Monthly Archives: November 2012

7 Writers Who Died Young

Gabe Habash -- November 29th, 2012

Though death and authors is a well-covered topic on PWxyz (see here and here), we haven’t given due attention to the writers that left an enduring mark on literature without living a full life. In the cases where the writers knew of their impending deaths, it’s worth considering how much that knowledge informed their work, while in the cases of an unexpected death, we can only wonder how much more these writers could’ve accomplished with a longer life.

Thomas Chatterton (age 17)

Before succumbing to arsenic poisoning, English poet Thomas Chatterton never achieved the renown he found after death. Wordsworth, Coleridge, Shelley, and John Keats, who dedicated Endymion to him, all praised Chatterton posthumously. But during his short life, Chatterton was ignored by publishers and was so poor he couldn’t eat (though he also refused charity his friends offered). Nonetheless, his legacy has lived on: the writings of Thomas Rowley, Chatterton’s fictitious 15th-century monk, was published seven years after his death. More recently, there’s a song about him, a collection of “Chattertoniana” in the British Museum, and, in 1987, Peter Ackroyd wrote Chatterton, a literary re-telling of his life.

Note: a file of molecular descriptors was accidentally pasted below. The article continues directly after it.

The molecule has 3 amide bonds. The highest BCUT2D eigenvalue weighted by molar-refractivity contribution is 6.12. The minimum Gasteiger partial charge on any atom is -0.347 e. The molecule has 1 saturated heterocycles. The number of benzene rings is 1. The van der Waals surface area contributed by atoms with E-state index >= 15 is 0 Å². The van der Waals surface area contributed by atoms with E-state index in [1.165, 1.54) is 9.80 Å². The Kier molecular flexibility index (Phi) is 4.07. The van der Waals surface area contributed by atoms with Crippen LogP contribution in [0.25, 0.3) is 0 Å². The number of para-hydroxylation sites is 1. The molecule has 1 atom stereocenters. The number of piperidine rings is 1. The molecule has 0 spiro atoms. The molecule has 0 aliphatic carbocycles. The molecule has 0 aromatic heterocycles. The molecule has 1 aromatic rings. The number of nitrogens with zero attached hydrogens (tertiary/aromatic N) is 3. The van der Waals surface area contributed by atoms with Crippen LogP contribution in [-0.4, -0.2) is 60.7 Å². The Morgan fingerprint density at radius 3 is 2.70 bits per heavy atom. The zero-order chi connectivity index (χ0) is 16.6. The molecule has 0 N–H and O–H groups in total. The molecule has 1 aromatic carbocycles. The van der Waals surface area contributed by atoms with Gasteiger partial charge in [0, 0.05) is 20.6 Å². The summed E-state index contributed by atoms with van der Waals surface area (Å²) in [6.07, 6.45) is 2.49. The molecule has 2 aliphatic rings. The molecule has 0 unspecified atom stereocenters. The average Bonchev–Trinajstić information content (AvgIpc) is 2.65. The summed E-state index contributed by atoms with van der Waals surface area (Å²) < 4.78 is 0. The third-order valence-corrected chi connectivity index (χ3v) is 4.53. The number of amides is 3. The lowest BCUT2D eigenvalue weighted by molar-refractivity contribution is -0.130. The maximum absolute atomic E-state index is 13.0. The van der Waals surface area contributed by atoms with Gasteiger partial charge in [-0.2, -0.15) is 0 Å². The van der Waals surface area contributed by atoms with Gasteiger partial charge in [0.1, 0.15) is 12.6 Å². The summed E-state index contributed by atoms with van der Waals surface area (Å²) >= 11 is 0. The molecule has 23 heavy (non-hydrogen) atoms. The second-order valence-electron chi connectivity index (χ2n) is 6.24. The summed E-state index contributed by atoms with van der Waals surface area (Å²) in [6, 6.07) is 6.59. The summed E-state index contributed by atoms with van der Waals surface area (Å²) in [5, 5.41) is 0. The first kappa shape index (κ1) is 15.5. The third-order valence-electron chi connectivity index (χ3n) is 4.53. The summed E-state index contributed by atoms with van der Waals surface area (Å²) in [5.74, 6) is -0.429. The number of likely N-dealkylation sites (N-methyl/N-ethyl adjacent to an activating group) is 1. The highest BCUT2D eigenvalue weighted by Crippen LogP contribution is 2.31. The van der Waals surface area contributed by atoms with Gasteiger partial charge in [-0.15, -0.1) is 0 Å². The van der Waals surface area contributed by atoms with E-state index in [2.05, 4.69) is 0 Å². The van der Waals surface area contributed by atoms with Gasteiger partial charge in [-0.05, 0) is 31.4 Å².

John Keats (age 25)

Like Chatterton, Keats’s reputation became what it was after his death. When he died in 1821, he’d only been writing for six years (his first piece of poetry, “O Solitude,” appeared in print in 1816) and copies of his work had supposedly only totaled around 200 copies. Some biographers cite Keats’s exposure to his brother’s sickness in 1818 as the origin of the tuberculosis that would eventually take his life. In his last years, as his condition worsened, he was convinced he’d made no mark on the literary world. Still, even as his health waned, he was productive, making the final revisions to “Bright Star” the year before his death. Continue reading